Sunday 28 May 2017

'Do your border checks in UK' says Calais

Xavier Bertrand, the president of the Hauts-de-France region where Calais is located, said: 'The English wanted to take back their freedom - they must take back their border.' Stock photo
Xavier Bertrand, the president of the Hauts-de-France region where Calais is located, said: 'The English wanted to take back their freedom - they must take back their border.' Stock photo

Mark Townsend

The mayor of Calais wants changes to the deal which allows Britain to carry out immigration checks on the French side of the English Channel.

That would mean that the migrant camps currently causing significant problems in the French port could move to the UK.

The BBC reported that Mayor Natacha Bouchart wants her Government to act quickly following Brexit.

"The British must take the consequences of their choice," she said on Friday.

Under the 2003 Touquet deal, Britain can carry out checks in Calais to stop migrants trying to get to Britain.

Ms Bouchart said: "We are in a strong position to press this request for a review and we are asking the president (Francois Hollande) to bring his weight (to the issue).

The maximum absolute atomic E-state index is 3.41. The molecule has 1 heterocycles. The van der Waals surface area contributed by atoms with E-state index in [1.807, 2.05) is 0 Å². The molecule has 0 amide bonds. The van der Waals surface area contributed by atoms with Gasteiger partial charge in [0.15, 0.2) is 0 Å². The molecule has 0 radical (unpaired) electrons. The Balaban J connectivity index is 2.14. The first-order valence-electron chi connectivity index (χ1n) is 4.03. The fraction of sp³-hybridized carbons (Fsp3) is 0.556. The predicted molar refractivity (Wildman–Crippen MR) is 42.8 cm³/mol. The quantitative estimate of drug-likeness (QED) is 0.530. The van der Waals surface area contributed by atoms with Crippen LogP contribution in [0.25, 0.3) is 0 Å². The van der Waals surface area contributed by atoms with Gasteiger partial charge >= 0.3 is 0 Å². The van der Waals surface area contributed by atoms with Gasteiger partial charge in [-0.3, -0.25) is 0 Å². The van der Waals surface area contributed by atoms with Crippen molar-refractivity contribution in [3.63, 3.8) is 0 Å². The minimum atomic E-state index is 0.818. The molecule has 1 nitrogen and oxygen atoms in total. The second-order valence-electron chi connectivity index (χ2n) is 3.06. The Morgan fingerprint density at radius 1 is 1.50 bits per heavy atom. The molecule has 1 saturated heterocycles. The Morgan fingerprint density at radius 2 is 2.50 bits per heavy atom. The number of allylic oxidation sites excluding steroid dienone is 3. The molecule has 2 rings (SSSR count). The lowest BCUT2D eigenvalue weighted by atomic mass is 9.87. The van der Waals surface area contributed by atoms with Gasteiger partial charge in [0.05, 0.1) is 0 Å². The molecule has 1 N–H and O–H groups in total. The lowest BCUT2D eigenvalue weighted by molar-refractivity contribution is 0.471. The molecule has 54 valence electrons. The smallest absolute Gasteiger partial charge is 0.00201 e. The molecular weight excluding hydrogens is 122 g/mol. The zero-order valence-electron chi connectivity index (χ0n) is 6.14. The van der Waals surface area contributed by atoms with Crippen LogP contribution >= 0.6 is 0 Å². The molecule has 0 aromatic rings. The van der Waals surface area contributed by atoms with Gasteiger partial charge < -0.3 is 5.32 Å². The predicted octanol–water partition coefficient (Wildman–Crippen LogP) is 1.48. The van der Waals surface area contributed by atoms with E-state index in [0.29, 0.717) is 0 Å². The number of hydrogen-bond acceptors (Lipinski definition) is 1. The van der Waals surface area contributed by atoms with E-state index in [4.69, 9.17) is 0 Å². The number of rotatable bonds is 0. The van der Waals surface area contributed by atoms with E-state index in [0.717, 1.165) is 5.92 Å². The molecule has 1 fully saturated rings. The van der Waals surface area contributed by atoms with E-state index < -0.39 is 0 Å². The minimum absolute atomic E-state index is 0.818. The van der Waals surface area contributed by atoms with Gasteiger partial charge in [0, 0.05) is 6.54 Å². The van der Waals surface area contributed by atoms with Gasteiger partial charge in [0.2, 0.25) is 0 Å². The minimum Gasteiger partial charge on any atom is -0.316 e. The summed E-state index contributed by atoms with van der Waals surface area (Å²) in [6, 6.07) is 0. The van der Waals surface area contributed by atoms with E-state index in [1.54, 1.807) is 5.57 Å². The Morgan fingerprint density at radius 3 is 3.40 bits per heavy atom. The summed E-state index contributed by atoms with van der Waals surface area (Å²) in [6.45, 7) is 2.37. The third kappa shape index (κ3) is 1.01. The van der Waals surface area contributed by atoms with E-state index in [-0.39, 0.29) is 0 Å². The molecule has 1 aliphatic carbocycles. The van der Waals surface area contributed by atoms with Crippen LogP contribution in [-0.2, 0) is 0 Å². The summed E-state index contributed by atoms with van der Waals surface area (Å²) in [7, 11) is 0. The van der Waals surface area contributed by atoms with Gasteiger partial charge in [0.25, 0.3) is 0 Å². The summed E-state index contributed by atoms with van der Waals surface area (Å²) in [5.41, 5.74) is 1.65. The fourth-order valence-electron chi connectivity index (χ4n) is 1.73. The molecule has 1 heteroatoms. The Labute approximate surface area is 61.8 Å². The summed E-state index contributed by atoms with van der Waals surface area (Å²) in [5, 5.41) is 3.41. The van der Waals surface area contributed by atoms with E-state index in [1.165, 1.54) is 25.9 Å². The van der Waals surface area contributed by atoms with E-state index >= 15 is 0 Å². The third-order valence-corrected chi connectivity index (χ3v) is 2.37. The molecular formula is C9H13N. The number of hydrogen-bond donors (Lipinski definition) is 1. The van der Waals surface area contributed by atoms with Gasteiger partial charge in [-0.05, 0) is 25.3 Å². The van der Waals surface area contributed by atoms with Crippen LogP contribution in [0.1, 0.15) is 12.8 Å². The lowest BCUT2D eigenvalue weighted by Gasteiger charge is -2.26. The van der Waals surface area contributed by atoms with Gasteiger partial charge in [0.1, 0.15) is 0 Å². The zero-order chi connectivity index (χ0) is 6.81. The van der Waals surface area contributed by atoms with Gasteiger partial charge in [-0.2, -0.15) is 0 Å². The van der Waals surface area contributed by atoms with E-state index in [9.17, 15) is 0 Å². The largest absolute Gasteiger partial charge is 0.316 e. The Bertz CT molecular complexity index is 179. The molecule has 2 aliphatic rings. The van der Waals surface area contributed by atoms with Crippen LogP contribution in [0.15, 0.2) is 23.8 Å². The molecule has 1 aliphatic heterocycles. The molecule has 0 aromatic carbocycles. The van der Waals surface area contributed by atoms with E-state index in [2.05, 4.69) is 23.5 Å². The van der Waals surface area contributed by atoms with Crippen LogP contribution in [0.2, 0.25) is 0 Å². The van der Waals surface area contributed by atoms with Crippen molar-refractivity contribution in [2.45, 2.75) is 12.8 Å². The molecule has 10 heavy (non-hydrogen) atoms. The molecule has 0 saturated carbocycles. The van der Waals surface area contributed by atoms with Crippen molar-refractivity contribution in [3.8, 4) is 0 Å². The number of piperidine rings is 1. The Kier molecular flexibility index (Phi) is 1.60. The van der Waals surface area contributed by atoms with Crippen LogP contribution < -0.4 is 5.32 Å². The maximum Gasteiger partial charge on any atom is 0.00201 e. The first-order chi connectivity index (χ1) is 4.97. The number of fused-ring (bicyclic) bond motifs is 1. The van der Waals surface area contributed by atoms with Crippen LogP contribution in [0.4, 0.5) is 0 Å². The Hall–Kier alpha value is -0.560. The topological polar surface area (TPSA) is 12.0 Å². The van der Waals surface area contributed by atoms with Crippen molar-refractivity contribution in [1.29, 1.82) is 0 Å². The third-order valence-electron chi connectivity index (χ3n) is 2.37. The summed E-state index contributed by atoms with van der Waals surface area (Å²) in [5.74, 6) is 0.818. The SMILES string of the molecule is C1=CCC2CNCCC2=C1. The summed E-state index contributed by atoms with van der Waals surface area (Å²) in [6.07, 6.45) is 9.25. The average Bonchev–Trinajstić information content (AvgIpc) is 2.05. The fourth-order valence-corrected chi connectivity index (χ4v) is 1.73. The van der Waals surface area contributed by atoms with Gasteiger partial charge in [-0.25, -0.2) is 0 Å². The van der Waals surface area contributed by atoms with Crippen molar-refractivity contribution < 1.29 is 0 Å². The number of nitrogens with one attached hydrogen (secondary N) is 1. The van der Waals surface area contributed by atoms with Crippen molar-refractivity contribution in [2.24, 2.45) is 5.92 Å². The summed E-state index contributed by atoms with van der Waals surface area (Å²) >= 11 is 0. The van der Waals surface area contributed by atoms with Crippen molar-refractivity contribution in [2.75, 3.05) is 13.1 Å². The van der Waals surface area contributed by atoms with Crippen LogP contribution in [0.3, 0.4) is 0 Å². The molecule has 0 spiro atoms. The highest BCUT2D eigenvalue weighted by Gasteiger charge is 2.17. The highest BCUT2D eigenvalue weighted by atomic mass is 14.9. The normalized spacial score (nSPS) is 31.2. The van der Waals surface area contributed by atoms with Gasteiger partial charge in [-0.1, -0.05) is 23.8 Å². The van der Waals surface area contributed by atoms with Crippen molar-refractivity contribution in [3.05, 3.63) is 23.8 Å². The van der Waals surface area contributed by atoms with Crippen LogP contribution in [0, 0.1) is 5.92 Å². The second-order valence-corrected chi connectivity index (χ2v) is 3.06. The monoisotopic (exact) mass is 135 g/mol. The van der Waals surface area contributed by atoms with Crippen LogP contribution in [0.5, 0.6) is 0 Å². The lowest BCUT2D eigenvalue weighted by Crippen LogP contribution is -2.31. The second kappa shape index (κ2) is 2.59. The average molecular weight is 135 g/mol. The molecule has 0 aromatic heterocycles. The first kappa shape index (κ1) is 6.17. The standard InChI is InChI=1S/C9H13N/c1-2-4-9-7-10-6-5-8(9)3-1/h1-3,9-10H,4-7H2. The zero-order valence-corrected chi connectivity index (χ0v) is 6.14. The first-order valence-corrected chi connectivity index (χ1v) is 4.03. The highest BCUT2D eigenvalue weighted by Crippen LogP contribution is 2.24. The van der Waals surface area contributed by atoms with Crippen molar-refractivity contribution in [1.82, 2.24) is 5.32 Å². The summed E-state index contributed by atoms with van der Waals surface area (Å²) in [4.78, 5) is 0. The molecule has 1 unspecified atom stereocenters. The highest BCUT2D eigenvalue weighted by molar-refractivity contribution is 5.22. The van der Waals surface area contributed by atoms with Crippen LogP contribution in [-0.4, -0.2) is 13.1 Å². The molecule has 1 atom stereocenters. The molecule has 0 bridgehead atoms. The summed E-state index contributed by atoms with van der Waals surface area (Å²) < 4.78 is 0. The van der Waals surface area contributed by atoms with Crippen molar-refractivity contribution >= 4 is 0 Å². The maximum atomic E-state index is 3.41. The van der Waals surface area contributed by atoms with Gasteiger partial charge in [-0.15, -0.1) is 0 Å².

"We must put everything on the table - and there must be an element of division, of sharing."

Meanwhile, Xavier Bertrand, the president of the Hauts-de-France region where Calais is located, said: "The English wanted to take back their freedom - they must take back their border."

For many Calais residents, the holding area known as the 'Jungle' is the hottest issue in town. Standing in the central Place d'Armes, architect Nico Cousineau, 34, said: "I am very curious about what they will do with the border now. We want it moved to Dover.

"The migrants have caused many, many problems for us, including insecurity and perception issues. Many people, including British, avoid the town because they think it is unsafe."

Yet in the vast refugee camp itself, where an estimated 6,000 people are camped within a six-minute drive of the town's central square, news of the referendum result was greeted with indifference by many.

Most said it would neither deter them nor make them more determined to reach Britain.

Sunday Independent

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